World PM News Briefs For Monday, 22 February 2016
Hello Australia!! - The US wants Oz to stand up to China - Voters tell a president if he can hold his job for two decades - Beijing is moving the goalposts behind a shroud of caustic air pollution - And more in your CareerSpot World News Briefs:
A US Navy admiral is calling on Australia to challenge China's claims on some South China Sea islands, and conduct "freedom of navigation" naval operations within 12 nautical miles of them. Vice Admiral Joseph Aucoin is visiting Australia to discuss security issues including China's island-building campaign. The US has twice sailed Navy ships close to the island, where China has built apparent military bases now armed with rocket launchers. "What we're trying to ensure is that all countries, no matter size or strength, can pursue their interests based on the law of the sea and not have that endangered by some of these actions," said Admiral Aucoin.
Bolivians voted down a referendum to allow President Evo Morales to run for a fourth term, which could have kept him in office until 2025. Mr. Morales' current term ends in 2020, so Bolivia hasn't seen the sun set on Evo just yet, and he is likely to stay active in politics after leaving office. The nation's first indigenous president is credited with drastically reducing poverty and illiteracy, expanding health care, growing the economy by about five percent per year, making expressions of racism illegal, and expanding women's rights. Evo took office in 2006 and is still very popular, but exit polls indicate people just don't want any president to serve for 20 years.
Troops are reportedly moving in a protesters blocking a road near New Delhi, after attempting to retake control of a key canal that supplies water to the capital area. Officials warn of water rationing in Delhi if the situation isn't calmed. Members of the Jat caste are protesting because their upper-caste status makes many ineligible for civil service jobs and education slots reserved for lower castes. The protesters want the Jat's status to be lowered so members can apply for these reserved positions. The death toll from the rioting in the state had risen to 19, with another 200 people wounded.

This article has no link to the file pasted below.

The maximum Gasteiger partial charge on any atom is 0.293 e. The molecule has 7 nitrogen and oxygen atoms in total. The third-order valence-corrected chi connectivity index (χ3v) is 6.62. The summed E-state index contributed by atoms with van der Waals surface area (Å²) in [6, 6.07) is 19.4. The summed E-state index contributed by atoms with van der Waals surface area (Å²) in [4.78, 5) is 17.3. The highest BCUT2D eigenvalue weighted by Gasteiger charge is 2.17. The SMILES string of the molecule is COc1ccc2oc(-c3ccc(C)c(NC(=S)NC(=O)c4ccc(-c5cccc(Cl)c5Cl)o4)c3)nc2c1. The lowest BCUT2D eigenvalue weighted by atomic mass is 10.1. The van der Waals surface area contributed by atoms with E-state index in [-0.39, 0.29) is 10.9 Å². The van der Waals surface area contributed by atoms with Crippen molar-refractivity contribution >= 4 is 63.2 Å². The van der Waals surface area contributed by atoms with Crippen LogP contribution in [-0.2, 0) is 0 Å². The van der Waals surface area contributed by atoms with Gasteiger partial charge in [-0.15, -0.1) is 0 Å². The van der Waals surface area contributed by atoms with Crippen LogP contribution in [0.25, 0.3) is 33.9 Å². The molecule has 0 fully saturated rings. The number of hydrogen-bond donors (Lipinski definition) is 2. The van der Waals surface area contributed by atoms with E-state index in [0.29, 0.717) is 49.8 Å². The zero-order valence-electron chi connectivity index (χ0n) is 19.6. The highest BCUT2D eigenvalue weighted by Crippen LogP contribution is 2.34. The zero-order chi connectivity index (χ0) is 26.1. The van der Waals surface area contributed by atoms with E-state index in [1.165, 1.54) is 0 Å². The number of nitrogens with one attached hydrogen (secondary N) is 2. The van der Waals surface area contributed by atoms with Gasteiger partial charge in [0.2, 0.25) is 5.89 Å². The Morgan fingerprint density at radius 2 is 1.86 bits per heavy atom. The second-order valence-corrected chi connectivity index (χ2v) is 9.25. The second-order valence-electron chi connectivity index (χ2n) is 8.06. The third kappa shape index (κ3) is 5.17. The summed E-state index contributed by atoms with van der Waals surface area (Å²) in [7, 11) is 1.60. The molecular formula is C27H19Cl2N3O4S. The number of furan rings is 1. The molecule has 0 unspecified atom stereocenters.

Beijing officials have come up with a way to avoid raising red alerts over air quality because of the acrid smog that frequently makes the air unbreathable in the Chinese capital: By raising the criteria for a red alert. In other words: Beijing's extra-chunky air might be as bad or worse than 8 December when officials declared the first-ever smog red alert, but officials won't make a big deal out of it unless it reached a higher bar. Assuming anyone can actually see the bar through that opaque atmosphere. During the December emergency officials closed schools, factories, and construction sites, and took millions of cars off of the road.
The death toll in Fiji has been reported from ten to 18 lives lost, as damage from Tropical Cyclone Winston becomes more apparent. Images of flattened villages are emerging. "The damage has been widespread, homes have been destroyed, many low-lying areas have flooded, and many people have been left stunned and confused about what to do," said Prime Minister Frank Bainimarama. "This is a time of sorrow, but it will also be a time of action," he vowed. The storm appears to have spared most of the resorts and the capital Suva.